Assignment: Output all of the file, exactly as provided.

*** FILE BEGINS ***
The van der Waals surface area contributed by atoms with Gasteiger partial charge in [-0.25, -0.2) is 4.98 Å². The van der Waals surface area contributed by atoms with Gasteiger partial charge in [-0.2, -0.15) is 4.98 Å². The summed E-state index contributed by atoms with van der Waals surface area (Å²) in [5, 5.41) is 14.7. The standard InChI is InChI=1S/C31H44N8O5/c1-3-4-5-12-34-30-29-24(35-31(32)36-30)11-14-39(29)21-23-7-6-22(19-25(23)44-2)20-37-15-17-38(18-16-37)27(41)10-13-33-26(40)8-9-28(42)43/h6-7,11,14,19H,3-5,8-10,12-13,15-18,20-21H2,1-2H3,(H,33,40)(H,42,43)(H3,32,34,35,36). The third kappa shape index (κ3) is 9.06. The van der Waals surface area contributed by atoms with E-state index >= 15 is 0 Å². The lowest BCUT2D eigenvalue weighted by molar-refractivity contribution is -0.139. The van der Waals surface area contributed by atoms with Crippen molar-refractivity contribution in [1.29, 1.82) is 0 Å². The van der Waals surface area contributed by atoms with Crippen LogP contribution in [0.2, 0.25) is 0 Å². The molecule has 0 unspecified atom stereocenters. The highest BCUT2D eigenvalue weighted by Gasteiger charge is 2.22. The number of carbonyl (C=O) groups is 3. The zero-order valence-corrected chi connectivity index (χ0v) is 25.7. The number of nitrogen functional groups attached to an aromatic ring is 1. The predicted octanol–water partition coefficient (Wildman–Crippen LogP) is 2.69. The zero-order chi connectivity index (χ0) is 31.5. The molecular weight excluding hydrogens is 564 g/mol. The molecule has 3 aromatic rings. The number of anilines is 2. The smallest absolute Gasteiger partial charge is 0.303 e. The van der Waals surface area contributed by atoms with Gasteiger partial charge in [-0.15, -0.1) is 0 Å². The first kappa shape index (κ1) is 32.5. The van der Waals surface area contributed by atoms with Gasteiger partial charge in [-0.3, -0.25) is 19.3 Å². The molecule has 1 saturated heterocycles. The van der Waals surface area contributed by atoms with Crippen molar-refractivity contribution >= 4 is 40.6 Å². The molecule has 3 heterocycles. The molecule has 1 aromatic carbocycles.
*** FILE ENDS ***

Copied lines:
The van der Waals surface area contributed by atoms with Gasteiger partial charge in [-0.25, -0.2) is 4.98 Å². The van der Waals surface area contributed by atoms with Gasteiger partial charge in [-0.2, -0.15) is 4.98 Å². The summed E-state index contributed by atoms with van der Waals surface area (Å²) in [5, 5.41) is 14.7. The standard InChI is InChI=1S/C31H44N8O5/c1-3-4-5-12-34-30-29-24(35-31(32)36-30)11-14-39(29)21-23-7-6-22(19-25(23)44-2)20-37-15-17-38(18-16-37)27(41)10-13-33-26(40)8-9-28(42)43/h6-7,11,14,19H,3-5,8-10,12-13,15-18,20-21H2,1-2H3,(H,33,40)(H,42,43)(H3,32,34,35,36). The third kappa shape index (κ3) is 9.06. The van der Waals surface area contributed by atoms with E-state index >= 15 is 0 Å². The lowest BCUT2D eigenvalue weighted by molar-refractivity contribution is -0.139. The van der Waals surface area contributed by atoms with Crippen molar-refractivity contribution in [1.29, 1.82) is 0 Å². The van der Waals surface area contributed by atoms with Crippen LogP contribution in [0.2, 0.25) is 0 Å². The molecule has 0 unspecified atom stereocenters. The highest BCUT2D eigenvalue weighted by Gasteiger charge is 2.22. The number of carbonyl (C=O) groups is 3. The zero-order valence-corrected chi connectivity index (χ0v) is 25.7. The number of nitrogen functional groups attached to an aromatic ring is 1. The predicted octanol–water partition coefficient (Wildman–Crippen LogP) is 2.69. The zero-order chi connectivity index (χ0) is 31.5. The molecular weight excluding hydrogens is 564 g/mol. The molecule has 3 aromatic rings. The number of anilines is 2. The smallest absolute Gasteiger partial charge is 0.303 e. The van der Waals surface area contributed by atoms with Gasteiger partial charge in [-0.15, -0.1) is 0 Å². The first kappa shape index (κ1) is 32.5. The van der Waals surface area contributed by atoms with Gasteiger partial charge in [-0.3, -0.25) is 19.3 Å². The molecule has 1 saturated heterocycles. The van der Waals surface area contributed by atoms with Crippen molar-refractivity contribution >= 4 is 40.6 Å². The molecule has 3 heterocycles. The molecule has 1 aromatic carbocycles.